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Snow buntingSnow bunting

Midwinter and the year's shortest day beckons, but the robins will still be singing and there's plenty of bird activity still. Wrap up warm and you'll still find lots going on or if you prefer a warmer option, we've bird watching facilities inside both our centres at Sutton Bank and Danby.

Our tip

Waxwings: These colourful invaders from Scandinavia may well arrive in large flocks – or ‘iruptions’ during the winter here on the hunt for ripe winter fruit. A beautiful peach and russet feathered bird, with a pronounced crest, black mask round its eye, it has yellow wing tips which are visible once you get the binoculars on them. Busy and flighty, they will be in a flock, gorging on berries like rosehips, rowan, holly and hawthorn. Head into Troutsdale for a chance to see them. With a curious ‘bubbling trill’ of a call you’re likely to hear them before you see them. 

Also look out for:

  • Bramblings, fieldfare, redwings and chaffinches which also make themselves at home in Troutsdale.
  • Snow buntings which will be overwintering on the North York Moors' coastline now, taking advantage of the good winter feeding grounds. Visit the Yorkshire coast and you may well see these birds making landfall as they fly in from over the North Sea. A busy flock of soft white snow buntings is a wonderful sight.
  • Birds of prey out hunting during the short daylight hours, including merlin, buzzards, peregrines, sparrowhawks, barn owls, short-eared owls. It's worth heading to Wykeham Forest Raptor Viewpoint again to see what's around. Tawny owls are still very vocal at dusk. Listen out for their haunting hoots to one another. They will be well camouflaged against the brown barks of trees, but now is a great opportunity to see one, when the trees are devoid of leaves.
  • Lapwings, mallard, teal, wigeon, tufted duck, coot, goldeneye, goosander and greylag geese at Scaling Dam.
  • Red foxes as fox vixens come into season in December and January, you may well hear haunting screams and barks in the night as the foxes make their intentions loud and clear. Look out for dog and vixen foxes together, running across the fields.

Walk of the month

Hutton le Hole is as pretty as a picture in the snow, but even without the white stuff, this is a charming walk on country lanes and moorland tracks, returning across the Spaunton escarpment for some lovely sweeping views. A cracker for a crisp day, with a country pub in both villages!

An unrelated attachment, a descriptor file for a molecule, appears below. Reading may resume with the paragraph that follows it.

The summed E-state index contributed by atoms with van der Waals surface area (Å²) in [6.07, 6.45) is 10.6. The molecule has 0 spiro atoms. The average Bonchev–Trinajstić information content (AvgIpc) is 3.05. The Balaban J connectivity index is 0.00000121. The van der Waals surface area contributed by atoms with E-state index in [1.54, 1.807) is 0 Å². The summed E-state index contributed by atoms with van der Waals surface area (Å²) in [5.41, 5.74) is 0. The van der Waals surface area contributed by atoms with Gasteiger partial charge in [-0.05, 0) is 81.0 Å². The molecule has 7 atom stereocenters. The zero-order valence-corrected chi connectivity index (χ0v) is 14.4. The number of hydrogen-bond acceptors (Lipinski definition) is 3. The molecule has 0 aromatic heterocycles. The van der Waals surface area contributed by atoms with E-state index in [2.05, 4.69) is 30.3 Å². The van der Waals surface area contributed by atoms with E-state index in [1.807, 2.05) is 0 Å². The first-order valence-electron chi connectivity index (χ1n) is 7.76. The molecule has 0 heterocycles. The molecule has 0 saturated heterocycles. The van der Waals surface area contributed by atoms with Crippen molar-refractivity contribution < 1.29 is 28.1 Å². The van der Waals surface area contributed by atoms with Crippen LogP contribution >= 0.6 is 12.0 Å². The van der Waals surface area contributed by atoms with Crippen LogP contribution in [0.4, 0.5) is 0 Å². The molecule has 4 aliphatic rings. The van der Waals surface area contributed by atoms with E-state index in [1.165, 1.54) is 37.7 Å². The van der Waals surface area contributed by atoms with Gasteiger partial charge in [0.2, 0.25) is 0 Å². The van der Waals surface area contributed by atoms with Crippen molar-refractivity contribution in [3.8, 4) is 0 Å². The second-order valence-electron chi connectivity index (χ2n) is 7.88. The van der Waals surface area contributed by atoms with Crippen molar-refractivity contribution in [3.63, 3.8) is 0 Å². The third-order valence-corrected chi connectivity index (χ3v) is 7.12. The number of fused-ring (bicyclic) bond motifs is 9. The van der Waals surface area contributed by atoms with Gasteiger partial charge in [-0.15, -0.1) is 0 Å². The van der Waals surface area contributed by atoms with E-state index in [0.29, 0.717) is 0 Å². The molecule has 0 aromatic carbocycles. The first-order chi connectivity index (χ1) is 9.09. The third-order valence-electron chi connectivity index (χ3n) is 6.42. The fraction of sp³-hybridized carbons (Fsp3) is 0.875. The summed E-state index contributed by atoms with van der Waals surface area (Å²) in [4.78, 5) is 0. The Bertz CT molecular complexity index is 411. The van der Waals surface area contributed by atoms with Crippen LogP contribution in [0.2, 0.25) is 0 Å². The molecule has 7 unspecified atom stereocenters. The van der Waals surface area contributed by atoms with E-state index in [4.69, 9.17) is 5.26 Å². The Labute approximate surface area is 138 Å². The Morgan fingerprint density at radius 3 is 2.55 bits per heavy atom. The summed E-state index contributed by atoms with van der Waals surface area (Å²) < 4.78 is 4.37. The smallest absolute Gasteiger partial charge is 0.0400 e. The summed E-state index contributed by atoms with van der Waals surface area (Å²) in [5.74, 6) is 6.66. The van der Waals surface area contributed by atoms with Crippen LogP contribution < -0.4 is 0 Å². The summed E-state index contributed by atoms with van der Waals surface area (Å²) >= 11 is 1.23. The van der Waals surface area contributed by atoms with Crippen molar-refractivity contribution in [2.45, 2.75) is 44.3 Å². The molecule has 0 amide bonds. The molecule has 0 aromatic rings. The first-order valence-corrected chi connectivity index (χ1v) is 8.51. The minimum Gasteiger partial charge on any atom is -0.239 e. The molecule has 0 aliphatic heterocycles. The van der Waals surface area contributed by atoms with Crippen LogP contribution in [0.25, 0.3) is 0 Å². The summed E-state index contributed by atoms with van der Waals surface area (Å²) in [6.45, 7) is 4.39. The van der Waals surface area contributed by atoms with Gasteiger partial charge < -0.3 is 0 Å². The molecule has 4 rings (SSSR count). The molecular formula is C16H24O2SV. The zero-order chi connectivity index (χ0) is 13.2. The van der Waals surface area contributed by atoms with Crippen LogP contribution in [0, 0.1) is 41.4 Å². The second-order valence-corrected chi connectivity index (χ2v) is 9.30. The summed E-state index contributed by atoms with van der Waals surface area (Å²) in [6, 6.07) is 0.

Yorkshire Coast Nature tips

This month Richard Baines from Yorkshire Coast Nature recounts an unexpected encounter with a butterfly last month.

Sleeping Beauties

Small tortoiseshell copyright Richard Baines, Yorkshire Coast NatureA dark evening during November in Scarborough Cricket Club’s function room was the last place I expected to see a butterfly! As I set up my projector to deliver a talk on the Wildlife of the North York Moors National Park, a small tortoiseshell flew around my head. Wow that’s a good sign, have you got any other party tricks? said one of the audience members. 

The small tortoiseshell had been disturbed in some way from its resting place and awakened from what I thought was hibernation...

This got me thinking how little I know about how butterflies hibernate. 

The first thing I learnt was that insects do not strictly hibernate in the same way mammals do. Okay, now I need to change my terminology! Butterflies and many other insects, cued by environmental stimuli such as daylight length or temperature enter either a quiescence and/or a full-on diapause.

Peacock copyright Dan LombardA quiescence is the temporary slowing down of metabolism whereas diapause is an actual delay in an individual’s biological development. During the winter this could be a delay in the biological and chemical processes which would eventually lead to reproductive development. In many species these two functions follow each other. A diapause is followed by a period of quiescence as development starts but dormancy continues as the butterfly slowly becomes active again.

And whilst we are firmly in geek land maybe we need to answer the inevitable question; why don’t butterflies freeze during diapause? Their bodies remain just above freezing thanks to a fantastic ability to create a chemical ‘anti-freeze’ in their blood; glycerol. It also helps if you choose the warm function room at Scarborough Cricket Club!

If you find a butterfly in your house and need to move it, Butterfly Conservation give the following advice:

“The best solution is to rehouse the butterfly into a suitable location. Catch the butterfly carefully and place it into a cardboard box or similar in a cool place for half an hour or so to see if it will calm down. Once calmed down you might be able to gently encourage the sleepy butterfly out onto the wall or ceiling of an unheated room or building such as a shed, porch, garage or outhouse. Just remember that the butterfly will need to be able to escape when it awakens in early spring.”